“Why isn’t Konecny done yet?”
At around the 27:56 mark of the most recent episode of BSH Radio, Kelly, Steph, and I pondered Travis Konecny’s contract status ahead of a fast-approaching training camp.
Of the Philadelphia Flyers’ two most notable restricted free agents, Ivan Provorov had been viewed as the tougher obstacle, in terms of coming to a contractual agreement following his third NHL season.
Provorov, drafted 17 spots ahead of TK in 2015, has been utilized as Philly’s number one defenseman since he made the roster in 2016. While the results have been mixed in terms of on-ice production, it is clear how the previous administration viewed the crown jewel of their rebuilding effort.
The possession metrics haven’t been the kindest to Provorov early in his career. In his first three regular seasons combined, he has posted a (slightly) negative Corsi rating, relative to his teammates.
While much of that can be attributed to the quality of his defensive partners, as well as his quality of his competition since making the team, the fact still remains that while he has shown flashes of his potential, his categorization among the league’s elite back-enders remains “potential.”
But utilization is the crux of Provy’s claim to being paid as a number one defenseman.
Provorov has played in all 246 regular season games of his three season career, and averaged 23:45 TOI over that time. In 2018, in his sole postseason appearance thus far, he averaged 25 minutes per game, bum shoulder and all. And he hardly came off the ice in his team’s two wins that series, playing 27:30 in game two, and 30:07 in game five.
Last season, Provorov was one of eight defensemen, league-wide, who averaged 25 minutes per game, and his 682:10 worth of ice-time played short-handed was the sixth-most among the NHL’s blueliners.
So it only made sense that the showdown between the previous regime’s top prospect-turned-contributor and new front office would bleed into the preseason. But when Chuck Fletcher was able to lockdown Provorov to a fairly reasonable long-term deal, all eyes turned to Konecny.
I talked on BSH Radio about who Konecny isn’t, in relation to his peers- the remaining RFA forwards. I wrote a note to myself in the show’s outline to compare TK to the other youngsters who out-scored him last season who are also looking for contracts in order to illustrate the point that his contract should be completed by now.
Mitch Marner. Brayden Point. Mikko Rantanen. Matthew Tkachuk. Kyle Connor. Brock Boeser. Patrik Laine. These guys are on another level, and comparatively, Konecny’s contract should be simple.
But as I looked into who Konecny isn’t, it started to become more apparent who he is. While Provorov’s usage makes him a tough comparable, Konecny’s production numbers against his career games played put him in a unique category.
In 233 career games, Konecny has scored 59 goals and 124 points.
There are 263 players, all-time, who have reached at least those totals in their first three seasons as NHL players.
That sounds like a huge list, but we’re talking about the history of the league here.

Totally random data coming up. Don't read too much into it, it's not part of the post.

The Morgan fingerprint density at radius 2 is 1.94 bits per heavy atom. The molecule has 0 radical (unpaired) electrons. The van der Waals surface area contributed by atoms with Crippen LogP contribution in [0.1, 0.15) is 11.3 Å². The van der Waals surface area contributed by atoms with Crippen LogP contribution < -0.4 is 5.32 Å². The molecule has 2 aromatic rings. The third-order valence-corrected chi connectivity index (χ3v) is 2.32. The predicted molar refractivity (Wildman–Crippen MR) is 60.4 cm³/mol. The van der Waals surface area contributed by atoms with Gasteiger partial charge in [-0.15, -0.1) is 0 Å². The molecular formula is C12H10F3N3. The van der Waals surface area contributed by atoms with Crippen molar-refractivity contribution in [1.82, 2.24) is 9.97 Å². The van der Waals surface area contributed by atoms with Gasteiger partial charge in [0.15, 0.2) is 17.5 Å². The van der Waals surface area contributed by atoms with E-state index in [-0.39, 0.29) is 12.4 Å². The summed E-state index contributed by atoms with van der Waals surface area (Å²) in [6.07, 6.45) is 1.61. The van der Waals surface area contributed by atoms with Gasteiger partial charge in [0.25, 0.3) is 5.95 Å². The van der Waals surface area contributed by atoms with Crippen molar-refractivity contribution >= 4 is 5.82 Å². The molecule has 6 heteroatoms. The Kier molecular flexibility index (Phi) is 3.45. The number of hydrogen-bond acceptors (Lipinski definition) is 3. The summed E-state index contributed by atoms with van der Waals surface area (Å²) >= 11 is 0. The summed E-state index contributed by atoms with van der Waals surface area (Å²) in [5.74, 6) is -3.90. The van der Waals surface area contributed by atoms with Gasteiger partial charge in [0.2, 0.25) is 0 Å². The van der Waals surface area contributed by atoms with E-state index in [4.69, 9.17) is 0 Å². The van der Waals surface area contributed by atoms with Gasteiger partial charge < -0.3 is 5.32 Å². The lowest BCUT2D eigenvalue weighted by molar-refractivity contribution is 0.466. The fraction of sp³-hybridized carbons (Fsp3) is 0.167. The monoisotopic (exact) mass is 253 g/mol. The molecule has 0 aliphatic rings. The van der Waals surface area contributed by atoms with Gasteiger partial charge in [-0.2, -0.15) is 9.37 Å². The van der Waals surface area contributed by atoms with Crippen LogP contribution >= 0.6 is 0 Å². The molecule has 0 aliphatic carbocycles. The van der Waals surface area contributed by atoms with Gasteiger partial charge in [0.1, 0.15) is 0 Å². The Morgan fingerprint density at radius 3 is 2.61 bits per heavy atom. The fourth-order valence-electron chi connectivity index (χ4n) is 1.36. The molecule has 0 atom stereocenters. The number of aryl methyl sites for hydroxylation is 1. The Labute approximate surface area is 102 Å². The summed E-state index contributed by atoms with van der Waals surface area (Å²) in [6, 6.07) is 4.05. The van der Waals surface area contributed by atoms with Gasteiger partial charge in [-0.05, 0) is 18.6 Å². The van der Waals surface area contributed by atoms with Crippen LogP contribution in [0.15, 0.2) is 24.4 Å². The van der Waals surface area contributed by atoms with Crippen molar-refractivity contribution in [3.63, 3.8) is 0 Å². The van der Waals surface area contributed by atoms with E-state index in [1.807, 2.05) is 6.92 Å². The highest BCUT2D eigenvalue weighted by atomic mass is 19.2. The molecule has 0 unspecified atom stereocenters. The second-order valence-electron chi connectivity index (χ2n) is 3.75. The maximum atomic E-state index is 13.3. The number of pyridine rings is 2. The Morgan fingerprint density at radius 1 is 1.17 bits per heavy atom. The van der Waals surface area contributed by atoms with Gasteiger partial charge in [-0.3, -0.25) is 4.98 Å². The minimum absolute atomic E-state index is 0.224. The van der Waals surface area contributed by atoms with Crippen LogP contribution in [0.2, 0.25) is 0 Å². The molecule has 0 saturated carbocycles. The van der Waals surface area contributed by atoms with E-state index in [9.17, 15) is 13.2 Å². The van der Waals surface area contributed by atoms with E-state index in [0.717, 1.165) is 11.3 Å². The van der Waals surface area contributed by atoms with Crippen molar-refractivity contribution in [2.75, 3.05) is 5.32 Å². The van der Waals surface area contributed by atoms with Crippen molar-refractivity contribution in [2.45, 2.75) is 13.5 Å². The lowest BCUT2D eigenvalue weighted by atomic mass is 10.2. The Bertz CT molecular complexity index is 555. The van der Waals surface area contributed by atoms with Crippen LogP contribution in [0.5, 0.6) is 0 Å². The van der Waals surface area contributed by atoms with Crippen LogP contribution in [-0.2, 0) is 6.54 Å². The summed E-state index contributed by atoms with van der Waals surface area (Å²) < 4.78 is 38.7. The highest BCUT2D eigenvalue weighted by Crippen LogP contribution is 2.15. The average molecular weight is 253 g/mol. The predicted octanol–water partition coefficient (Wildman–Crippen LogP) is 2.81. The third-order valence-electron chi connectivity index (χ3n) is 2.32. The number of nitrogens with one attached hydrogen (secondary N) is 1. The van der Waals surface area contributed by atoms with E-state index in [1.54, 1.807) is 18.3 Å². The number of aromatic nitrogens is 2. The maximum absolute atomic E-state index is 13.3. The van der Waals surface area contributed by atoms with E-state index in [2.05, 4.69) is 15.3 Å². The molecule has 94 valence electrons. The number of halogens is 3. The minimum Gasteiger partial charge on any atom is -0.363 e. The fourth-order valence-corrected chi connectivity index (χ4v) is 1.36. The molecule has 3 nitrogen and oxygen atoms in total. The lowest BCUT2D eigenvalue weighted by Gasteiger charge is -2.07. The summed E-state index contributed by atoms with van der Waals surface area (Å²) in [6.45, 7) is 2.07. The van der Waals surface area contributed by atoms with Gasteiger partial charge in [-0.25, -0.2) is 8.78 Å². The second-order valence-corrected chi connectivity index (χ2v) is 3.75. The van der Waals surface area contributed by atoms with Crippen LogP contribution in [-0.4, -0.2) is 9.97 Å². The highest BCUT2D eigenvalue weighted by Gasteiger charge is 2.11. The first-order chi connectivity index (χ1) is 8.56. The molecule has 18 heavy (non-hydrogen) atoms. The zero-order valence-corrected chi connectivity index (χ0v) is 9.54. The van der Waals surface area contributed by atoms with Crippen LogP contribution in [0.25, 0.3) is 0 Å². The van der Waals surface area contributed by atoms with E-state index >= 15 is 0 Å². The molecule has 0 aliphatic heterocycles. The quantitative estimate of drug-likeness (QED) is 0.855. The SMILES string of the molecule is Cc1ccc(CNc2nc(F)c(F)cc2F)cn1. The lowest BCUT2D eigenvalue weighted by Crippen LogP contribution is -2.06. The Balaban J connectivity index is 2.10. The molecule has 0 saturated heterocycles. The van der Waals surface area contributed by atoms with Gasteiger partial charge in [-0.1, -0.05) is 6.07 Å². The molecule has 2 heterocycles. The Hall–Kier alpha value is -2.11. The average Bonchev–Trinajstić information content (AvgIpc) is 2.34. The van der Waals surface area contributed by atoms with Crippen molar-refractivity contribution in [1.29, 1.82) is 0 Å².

Through his first three seasons, TK has matched the goal total of both Brendan Shanahan and Nathan MacKinnon, and has as many points as did Petr Nedved, and only two fewer points than Phil Kessel and Evander Kane.
And therein lies the issue with figuring out Konecny’s deal.
TK is in this weird middle, where he could end up being a legitimate star, like many of the names ahead of him based on the statistical criteria I’ve presented. Or he could be Nikolai Kulemin, who put up two more goals and two fewer assists than Konecny over his first 233 games played, and then averaged 0.35 points/game through his next six seasons.
You see Pat LaFontaine’s name near Konecny’s here, and then see Adam Deadmarsh as the guy in between them, and realize there are a lot of directions this kid’s career could go.
I make this long, convoluted point to show that: 1- I do research. I don’t just make this crap up. I spend more time on Hockey Reference than I do with my family. But, more importantly, 2- Travis Konecny is a lot tougher to classify than I originally thought.
Has Konecny put up the numbers of his peers still waiting to be paid for the 2019-20 season? He hasn’t.
But outside of the guys still waiting for contracts along with No. 11, it’s not like there’s a huge list of comparable players for Philadelphia’s brass to point to and say, “this is what you’ve done, so this is who you’re gonna be, so this is what you’re worth.”
And because of that, Konecny is stuck in a holding pattern, waiting for the players ahead of him on that list to set the market. He’s not quite as good as them, but he’s close enough that he should wait and see what they’re worth before coming to any conclusions about his own worth.
Say, for argument’s sake, TK is worth half of Marner. It doesn’t make sense for Konecny to sign until he knows whether that half is 50% of $9 million or $11 million. Nor does it make sense for the Flyers to cave and give him a $6 million AAV if Marner or Rantanen sign for $8.5 million.
And so, here we sit. It’s about 4 AM on the Friday training camp opens, and as somebody who earns his paycheck by making declarative statements about the National Hockey League, I have no idea what kind of contract Travis Konecny should sign.
I don’t know what’s good for the player, and I don’t know what’s good for the team.
“Why isn’t Konecny done yet?”
It’s because there isn’t really a guideline for his deal to be set.
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